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St. Thomas Becket's eruditi

Who were the eruditi Santi Thomæ?

Becket’s followers or eruditi, meaning the group of scholars gravitating around the Archbishop of Canterbury, Thomas Becket (1118-1170), were witty and learned men, such as John of Salisbury, one of the greatest scholars of his age, Herbert of Bosham, Benedict of Peterborough, Alain de Lille, Walter Map, Peter of Blois. Of the seventeen eruditi who were in the archbishop's service in England, only five did not go into exile with Thomas.

The personal habitus of these men was shaped by discourses of morality, ethical behavior, and religious precept that owed much to classical mores of good conduct and ethical leadership, particularly Aristotelian and Stoic teaching on utility, rhetoric, and decorum. Such ideals were preserved in the classically minded literary monasticism of the Twelfth-Century Renaissance, but they were also used to practical effect by the secular church--the university-trained bishops and their bureaucrats--to bring the universalizing precepts of papal reform to every echelon of English society, from parish organization to public governance and statehood.

Research Project: Aspects of the influence of Thomas Becket and his eruditi on the vernacular literary production in England and France (1147-1214)

One of the least studied aspects of the so-called 12th century Renaissance is the catalytic role played by Thomas Becket in the vernacular literary world on both sides of the Channel: the England of the Plantagenets and the France of the Capetians. 
For Medievalists the Becket-Henry affair presents an ideal case study: the career of Thomas Becket, culminating in his murder (1170) is undoubtedly the best documented event in the twelfth century. The dramatic martyrdom of the Archbishop generated an unusual number of biographies, letters, histories. Now, new avenues of research are opening up for Philologists, since recent studies have begun to show that Becket's eruditi wrote not only in Latin, but also in vernacular (Anglo-Norman and French). We know from Herbert de Bosham's description of the life of the household at Canterbury and from occasional later glimpses that the eruditi formed the archbishop's council and would meet with him at once a day in order to discuss all matters of concern, give technical and general advice and make plans. Letters were an essential tool of almost all their activities. The language of government and diplomacy was Latin, but we cannot doubt that these men were at home in the vernacular too (i. e. French and Anglo Norman). For Becket's circle, literature was too important to be excluded from the remoralization of the Plantagenet's life. Lay and clerical domains of worship were certainly distinct, but they were not neatly divided, either liturgically or physically. Nothing supports the polarity between a "lay piety" of "private" and "devotional" literature and a clerical art that was "public," "regulatory," and "liturgical."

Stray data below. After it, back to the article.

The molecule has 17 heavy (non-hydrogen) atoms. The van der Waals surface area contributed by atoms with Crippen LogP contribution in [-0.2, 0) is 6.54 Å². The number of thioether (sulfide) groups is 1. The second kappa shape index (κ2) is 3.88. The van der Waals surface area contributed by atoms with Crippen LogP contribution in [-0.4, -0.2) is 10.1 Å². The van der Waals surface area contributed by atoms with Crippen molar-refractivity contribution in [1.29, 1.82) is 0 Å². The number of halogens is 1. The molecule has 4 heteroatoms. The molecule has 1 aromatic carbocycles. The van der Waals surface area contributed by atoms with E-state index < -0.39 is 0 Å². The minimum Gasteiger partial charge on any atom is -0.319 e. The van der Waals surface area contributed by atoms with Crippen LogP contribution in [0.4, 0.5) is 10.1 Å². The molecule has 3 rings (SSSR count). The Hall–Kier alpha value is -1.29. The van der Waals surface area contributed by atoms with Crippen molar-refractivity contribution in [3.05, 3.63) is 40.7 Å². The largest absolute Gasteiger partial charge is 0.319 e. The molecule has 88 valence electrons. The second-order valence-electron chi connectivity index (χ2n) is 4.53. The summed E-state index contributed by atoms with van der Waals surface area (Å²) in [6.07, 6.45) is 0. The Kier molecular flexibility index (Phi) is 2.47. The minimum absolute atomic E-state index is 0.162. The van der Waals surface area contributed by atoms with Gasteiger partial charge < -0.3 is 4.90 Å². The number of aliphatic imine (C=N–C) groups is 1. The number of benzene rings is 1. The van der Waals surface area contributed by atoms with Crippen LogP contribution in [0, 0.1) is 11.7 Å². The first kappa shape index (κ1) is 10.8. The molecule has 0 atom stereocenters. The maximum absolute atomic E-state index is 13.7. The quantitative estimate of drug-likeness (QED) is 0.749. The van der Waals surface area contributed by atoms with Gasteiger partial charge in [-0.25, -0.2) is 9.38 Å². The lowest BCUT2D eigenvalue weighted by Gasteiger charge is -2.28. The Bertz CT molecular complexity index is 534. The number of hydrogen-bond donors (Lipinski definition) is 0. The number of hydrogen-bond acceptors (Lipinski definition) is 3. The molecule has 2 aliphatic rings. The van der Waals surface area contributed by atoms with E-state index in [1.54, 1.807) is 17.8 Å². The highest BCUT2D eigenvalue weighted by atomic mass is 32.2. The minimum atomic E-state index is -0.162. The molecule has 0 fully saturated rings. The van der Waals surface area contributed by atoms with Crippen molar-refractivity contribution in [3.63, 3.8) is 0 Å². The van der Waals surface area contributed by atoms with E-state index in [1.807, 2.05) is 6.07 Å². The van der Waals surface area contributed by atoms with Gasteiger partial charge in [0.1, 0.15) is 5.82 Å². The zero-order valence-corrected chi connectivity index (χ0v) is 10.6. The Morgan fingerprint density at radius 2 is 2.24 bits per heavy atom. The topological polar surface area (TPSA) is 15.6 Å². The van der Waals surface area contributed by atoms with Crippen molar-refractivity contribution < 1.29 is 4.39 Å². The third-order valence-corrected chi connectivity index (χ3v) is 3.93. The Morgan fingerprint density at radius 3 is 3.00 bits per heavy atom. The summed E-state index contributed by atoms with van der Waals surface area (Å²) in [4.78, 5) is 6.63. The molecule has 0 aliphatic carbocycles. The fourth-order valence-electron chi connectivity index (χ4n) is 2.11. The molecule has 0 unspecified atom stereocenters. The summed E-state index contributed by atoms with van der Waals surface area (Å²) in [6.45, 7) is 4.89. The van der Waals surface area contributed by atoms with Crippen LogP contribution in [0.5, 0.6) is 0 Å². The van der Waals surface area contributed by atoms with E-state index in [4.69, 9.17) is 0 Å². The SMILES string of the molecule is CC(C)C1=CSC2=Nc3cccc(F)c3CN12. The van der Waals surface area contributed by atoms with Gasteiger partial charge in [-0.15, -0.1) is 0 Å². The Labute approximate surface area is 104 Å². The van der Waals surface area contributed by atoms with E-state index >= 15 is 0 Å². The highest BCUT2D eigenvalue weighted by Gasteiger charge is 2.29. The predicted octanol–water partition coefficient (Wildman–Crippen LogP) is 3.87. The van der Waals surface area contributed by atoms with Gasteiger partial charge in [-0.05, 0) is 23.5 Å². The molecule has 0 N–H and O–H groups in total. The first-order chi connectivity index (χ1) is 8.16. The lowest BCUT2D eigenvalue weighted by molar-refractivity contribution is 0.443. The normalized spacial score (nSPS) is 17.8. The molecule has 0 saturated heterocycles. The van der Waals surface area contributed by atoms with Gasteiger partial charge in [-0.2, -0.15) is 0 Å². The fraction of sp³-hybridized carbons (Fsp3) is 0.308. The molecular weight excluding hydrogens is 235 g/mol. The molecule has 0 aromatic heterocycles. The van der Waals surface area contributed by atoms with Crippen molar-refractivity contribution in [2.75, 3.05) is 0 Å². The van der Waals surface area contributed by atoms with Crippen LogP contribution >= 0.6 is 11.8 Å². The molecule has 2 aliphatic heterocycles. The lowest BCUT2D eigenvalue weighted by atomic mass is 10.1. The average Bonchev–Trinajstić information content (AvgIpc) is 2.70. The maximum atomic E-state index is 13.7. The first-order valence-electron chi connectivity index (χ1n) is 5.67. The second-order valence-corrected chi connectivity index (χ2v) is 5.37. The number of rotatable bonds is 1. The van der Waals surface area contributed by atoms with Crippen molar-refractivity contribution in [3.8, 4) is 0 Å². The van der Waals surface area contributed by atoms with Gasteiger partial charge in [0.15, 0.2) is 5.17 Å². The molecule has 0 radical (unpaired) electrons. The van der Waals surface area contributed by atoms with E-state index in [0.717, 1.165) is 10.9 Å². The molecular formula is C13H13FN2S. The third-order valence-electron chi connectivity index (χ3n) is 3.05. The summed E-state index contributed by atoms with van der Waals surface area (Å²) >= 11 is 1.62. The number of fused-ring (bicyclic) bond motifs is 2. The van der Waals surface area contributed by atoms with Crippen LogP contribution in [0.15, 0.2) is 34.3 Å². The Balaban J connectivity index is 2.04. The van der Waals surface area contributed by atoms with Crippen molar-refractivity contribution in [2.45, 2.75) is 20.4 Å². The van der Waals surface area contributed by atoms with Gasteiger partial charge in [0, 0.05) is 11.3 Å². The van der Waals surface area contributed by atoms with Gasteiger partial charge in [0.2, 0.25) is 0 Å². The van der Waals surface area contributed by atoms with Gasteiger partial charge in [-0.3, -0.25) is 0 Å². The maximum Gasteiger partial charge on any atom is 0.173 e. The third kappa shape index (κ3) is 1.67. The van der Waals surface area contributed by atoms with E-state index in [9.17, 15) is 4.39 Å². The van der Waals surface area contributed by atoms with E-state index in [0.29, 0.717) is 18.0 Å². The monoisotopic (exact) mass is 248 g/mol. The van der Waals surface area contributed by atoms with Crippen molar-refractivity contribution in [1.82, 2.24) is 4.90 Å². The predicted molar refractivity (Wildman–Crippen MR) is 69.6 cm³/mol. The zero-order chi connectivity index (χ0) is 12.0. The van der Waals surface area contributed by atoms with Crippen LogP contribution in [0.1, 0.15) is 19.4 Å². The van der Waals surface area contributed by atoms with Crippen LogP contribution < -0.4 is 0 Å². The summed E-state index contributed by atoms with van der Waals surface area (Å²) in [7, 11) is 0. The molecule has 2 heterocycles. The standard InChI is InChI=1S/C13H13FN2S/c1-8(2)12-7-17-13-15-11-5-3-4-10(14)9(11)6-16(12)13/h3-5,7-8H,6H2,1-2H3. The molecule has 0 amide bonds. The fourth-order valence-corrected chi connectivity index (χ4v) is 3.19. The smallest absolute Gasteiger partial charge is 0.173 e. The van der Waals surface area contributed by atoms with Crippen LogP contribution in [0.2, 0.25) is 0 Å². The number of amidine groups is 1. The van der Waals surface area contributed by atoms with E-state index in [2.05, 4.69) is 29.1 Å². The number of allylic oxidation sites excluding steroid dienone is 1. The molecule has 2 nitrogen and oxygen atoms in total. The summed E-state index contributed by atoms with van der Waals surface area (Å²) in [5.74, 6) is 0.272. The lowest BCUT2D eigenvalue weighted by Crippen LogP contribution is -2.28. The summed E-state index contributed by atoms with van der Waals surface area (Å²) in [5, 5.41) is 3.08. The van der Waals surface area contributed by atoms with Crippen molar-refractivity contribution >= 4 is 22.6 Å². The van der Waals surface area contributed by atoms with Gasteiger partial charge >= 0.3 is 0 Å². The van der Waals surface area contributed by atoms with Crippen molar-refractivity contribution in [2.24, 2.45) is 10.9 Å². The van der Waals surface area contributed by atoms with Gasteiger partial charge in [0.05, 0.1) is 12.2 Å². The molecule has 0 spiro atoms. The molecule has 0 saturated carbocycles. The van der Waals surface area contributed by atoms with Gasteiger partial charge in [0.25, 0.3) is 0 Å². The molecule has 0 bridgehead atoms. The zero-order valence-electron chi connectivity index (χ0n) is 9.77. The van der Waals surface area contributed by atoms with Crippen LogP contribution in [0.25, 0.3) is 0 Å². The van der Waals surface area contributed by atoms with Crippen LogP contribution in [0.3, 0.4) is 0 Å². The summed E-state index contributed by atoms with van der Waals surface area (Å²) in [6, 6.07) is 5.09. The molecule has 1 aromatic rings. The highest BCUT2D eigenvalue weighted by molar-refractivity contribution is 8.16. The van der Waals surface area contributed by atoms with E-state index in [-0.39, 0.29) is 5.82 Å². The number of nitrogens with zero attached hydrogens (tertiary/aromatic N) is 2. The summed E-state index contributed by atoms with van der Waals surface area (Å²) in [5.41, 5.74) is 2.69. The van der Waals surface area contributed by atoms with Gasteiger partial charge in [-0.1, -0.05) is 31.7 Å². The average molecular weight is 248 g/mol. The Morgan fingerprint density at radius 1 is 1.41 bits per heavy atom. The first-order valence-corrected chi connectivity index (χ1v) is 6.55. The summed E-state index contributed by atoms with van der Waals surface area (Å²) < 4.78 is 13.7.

The common thread throughout the works of Becket's eruditi and Anglo-Norman vernacular authors is the attempt to redeem their Celtic and Saxon origins. These are the origins of the new ruling class in England, meaning to say the intermingling of Bretons, Normans and Saxons, comprising counts, barons, knights, bishops, treasurers of the Plantagenet court, all of whom were depositories of a heterogeneous culture for whom it was necessary to unearth new shared roots. In this regard J. Dufournet’s considerations are most interesting: “In the same way as Geoffrey of Monmouth and Gerald of Wales, Walter Map clearly represents those writers who were half Welsh and half Norman and who had never denied their own origins; in fact far from it, they taught their Celtic culture to their Norman conquerors”. Celtic culture was therefore to form a cultural glue. The remembrance of their Celtic origins, distinguished by cultural and linguistic features shared with Bretons, Welsh and Irish, was an authentic source of grievance for men of letters in Henry II’s court, committed as they were to the complex task of establishing the origins of the Plantagenet line, dating back to Arthur, who was descended from the Trojan heroes. “new public” is paradigmatically represented by those whom we could define as “new Bretons”, in the sense of “great British Bretons”; whilst Pelagius, St Patrick, Gildas, the shadowy Nennius, Asser and Peter Abelard, mentor of the majority of the eruditi Thomae, were Bretons by birth, at the Plantagenet court we find figures who were ethnically mixed, such as, first and foremost, the ex-Chancellor of the kingdom, close friend of King Henry II and then Archbishop of Canterbury, Thomas Becket, who was culturally French (inter alia he had studied at Paris and Chartres) and who spoke French as his first language, a second-generation Norman, but Saxon by adoption, in the multi-ethnic Cheapside district, and who were capable of expressing themselves in perfect English, in addition to French and Latin.

Researchers will investigate the cultural program pursued by vernacular authors  and by Thomas Becket and his eruditi, whose purpose was to establish traditional, genealogical and religious foundations for courtly Anglo-Norman Society. They will analyse the complex relationship between Latin and vernacular in medieval Anglo-Norman and Old French texts produced within the Plantagenet "Empire", and the many facets of a bilingual literary culture, covering texts which incorporate both Latin and French materials, texts which are extant in both Latin and French versions, and texts which illustrate the problems and implications of translating Latin into French. Attention will be paid to the ways in which the supposed difference in status of these two languages is reflected in literary and codicological practice.